House Bill 6623 or the proposed New Normal for the Workplace and Public Spaces Act of 2020 sets protocols to be implemented once social and economic activities resume.
STAR/ Boy Santos, file
Lawmakers file bill on ‘new normal’
Edu Punay (The Philippine Star) - April 29, 2020 - 12:00am

MANILA, Philippines — House leaders yesterday filed a bill that would institutionalize new norms of physical distancing in public places and other safety measures such as wearing of face masks after the lifting of the enhanced community quarantine and resumption of businesses.

House Bill 6623 or the proposed New Normal for the Workplace and Public Spaces Act of 2020 sets protocols to be implemented once social and economic activities resume.

The proponents of the measure are Speaker Alan Peter Cayetano; Deputy Speakers LRay Villafuerte, Paolo Duterte and Loren Legarda; Majority Leader Martin Romualdez and committee heads Eric Yap of the appropriations, Jose Antonio Alvarado of good government and Mike Defensor of public accounts.

The bill prescribes new norms of physical distancing and safety measures in government and private offices, schools, commercial establishments and other public spaces to prevent the transmission of the coronavirus disease 2019 (COVID-19).

The measure seeks the mandatory wearing of face masks, availability of handwashing or sanitizing stations in public areas, temperature checks and physical distancing of at least one meter in all public spaces.

Physical distancing will apply during queueing for tickets and in the interiors of public utility vehicles (PUVs). Contactless payment scheme will be implemented and passengers will be required to wash their hands or sanitize before boarding PUVs.

The operations of motorcycle taxis will remain suspended to curb the spread of the virus through the use of common helmets and close contact between driver and passenger.

For schools and other learning institutions, on-site classes, sports and other extracurricular activities will remain suspended subject to consultations with the Department of Education and the Commission on Higher Education.

Online learning platforms will, in the meantime, be the primary mode of learning for students in public and private schools.

Once on-site classes resume, the number of classes should be reduced and staggered days should be implemented to enable students and teachers to comply with physical distancing and other safety measures.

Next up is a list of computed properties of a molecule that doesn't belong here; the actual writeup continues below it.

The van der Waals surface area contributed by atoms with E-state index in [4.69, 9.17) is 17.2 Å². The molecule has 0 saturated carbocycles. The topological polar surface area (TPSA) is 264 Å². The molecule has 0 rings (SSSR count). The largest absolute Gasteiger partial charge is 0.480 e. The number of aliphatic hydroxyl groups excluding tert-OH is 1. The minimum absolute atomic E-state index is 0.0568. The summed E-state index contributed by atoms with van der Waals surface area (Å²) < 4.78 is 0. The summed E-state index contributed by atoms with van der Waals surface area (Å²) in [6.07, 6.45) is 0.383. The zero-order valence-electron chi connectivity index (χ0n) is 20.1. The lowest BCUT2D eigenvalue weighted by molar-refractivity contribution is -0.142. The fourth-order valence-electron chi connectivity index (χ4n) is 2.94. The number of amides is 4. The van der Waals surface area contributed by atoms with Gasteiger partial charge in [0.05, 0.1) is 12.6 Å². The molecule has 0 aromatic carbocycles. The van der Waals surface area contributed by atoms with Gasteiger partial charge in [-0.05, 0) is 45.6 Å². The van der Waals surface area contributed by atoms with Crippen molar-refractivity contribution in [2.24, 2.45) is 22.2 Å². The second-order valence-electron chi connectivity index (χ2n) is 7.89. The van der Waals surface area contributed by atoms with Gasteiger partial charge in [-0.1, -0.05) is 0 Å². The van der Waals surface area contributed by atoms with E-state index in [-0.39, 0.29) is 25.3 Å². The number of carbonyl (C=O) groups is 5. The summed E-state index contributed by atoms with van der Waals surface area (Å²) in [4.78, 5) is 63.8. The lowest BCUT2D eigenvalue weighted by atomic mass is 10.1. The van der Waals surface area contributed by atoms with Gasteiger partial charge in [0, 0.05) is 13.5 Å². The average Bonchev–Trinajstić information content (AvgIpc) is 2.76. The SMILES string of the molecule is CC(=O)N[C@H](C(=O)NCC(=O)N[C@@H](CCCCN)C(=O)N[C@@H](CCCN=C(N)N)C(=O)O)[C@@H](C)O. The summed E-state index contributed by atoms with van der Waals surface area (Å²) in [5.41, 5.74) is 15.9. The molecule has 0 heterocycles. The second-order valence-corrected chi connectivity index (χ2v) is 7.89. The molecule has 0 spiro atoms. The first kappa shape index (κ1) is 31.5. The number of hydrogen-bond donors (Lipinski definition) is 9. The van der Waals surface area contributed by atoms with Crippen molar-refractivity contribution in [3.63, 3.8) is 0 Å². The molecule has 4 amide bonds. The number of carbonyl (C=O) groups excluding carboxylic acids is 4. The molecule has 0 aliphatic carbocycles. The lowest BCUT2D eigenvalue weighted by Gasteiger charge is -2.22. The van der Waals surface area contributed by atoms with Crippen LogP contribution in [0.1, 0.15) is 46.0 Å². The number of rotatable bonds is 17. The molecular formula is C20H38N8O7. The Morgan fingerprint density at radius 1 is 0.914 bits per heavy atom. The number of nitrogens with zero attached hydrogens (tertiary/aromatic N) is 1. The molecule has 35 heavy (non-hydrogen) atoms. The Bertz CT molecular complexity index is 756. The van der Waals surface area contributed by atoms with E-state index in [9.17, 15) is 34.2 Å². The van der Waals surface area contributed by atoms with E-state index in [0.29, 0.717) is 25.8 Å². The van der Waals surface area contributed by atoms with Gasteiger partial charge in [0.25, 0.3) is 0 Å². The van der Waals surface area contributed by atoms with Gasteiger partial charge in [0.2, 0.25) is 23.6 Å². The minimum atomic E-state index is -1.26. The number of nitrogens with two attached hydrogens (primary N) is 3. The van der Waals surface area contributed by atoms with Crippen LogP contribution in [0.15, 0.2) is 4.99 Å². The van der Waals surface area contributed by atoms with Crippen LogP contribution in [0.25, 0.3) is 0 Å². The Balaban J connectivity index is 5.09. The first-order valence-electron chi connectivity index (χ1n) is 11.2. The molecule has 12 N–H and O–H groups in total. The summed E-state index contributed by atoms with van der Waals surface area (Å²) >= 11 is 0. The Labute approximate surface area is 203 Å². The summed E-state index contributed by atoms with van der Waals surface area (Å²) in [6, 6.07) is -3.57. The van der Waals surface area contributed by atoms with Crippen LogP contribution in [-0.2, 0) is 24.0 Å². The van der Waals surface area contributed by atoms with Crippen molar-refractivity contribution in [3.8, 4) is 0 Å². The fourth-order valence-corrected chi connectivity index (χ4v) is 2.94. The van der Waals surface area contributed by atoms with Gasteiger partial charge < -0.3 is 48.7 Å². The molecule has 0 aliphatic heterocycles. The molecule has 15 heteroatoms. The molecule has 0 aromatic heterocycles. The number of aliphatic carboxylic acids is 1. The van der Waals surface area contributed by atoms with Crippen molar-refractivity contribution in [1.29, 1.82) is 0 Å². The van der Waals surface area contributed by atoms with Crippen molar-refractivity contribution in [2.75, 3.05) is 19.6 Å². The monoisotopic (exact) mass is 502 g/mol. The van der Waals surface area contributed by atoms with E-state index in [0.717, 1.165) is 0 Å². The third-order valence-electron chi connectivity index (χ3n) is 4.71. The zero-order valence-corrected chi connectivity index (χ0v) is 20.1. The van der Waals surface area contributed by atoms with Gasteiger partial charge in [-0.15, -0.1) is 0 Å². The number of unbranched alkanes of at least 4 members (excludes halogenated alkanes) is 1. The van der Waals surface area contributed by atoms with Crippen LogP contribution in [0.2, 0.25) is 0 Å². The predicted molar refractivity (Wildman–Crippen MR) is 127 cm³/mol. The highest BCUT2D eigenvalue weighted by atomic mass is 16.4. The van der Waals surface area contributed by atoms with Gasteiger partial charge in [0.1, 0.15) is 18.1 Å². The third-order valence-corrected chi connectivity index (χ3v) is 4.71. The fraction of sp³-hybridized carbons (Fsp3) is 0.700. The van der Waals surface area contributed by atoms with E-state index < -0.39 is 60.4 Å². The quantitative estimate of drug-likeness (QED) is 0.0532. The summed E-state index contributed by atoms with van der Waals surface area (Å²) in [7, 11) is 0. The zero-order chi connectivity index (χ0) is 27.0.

Under the measure, restaurants and other food businesses may resume operations under a new normal, but only for take-out and delivery.

Buffets and salad bars would be prohibited once dine-in services are gradually introduced. Two-meter distancing between diners should be strictly followed and disposable or non-shareable menu booklets and cutlery should be used.

As for banks, supermarkets, malls and commercial spaces, the entry of people will be limited and online transactions and shopping services as well as cashless and contactless payments should be encouraged.

Salons, parlors and spas – once allowed to reopen – would be required to strictly observe frequent handwashing, disinfecting and cleaning practices, including the sanitizing of scissors and other tools.

Applicable safety and distancing measures should also be applied at construction sites, industrial workplaces, offices, call centers and other public spaces.

The bill seeks to impose fines and prison terms on violators.

Villafuerte said these new normal measures would be in place for three years or less while COVID-19 remains a global health crisis.

On Monday, Malacañang encouraged businesses to have their employees tested for the virus and to disinfect their stores before resuming operations.

Some businesses will be allowed to resume operations in areas under general community quarantine, but are still required to observe social distancing and other health measures.

Meanwhile, workers will not be stopped from mounting protests on Labor Day despite the Luzon-wide lockdowns.

Julius Cainglet, vice president of the Federation of Free Workers, said labor unions would stage protests through social media on May 1.

“This will be first time to be done in the country. We will be mounting online mobilization to mark Labor Day,” Cainglet said. “Workers from different parts of the country can join the protests through Facebook, Zoom and other social media platforms.” – With Alexis Romero, Mayen Jaymalin

ALAN PETER CAYETANO
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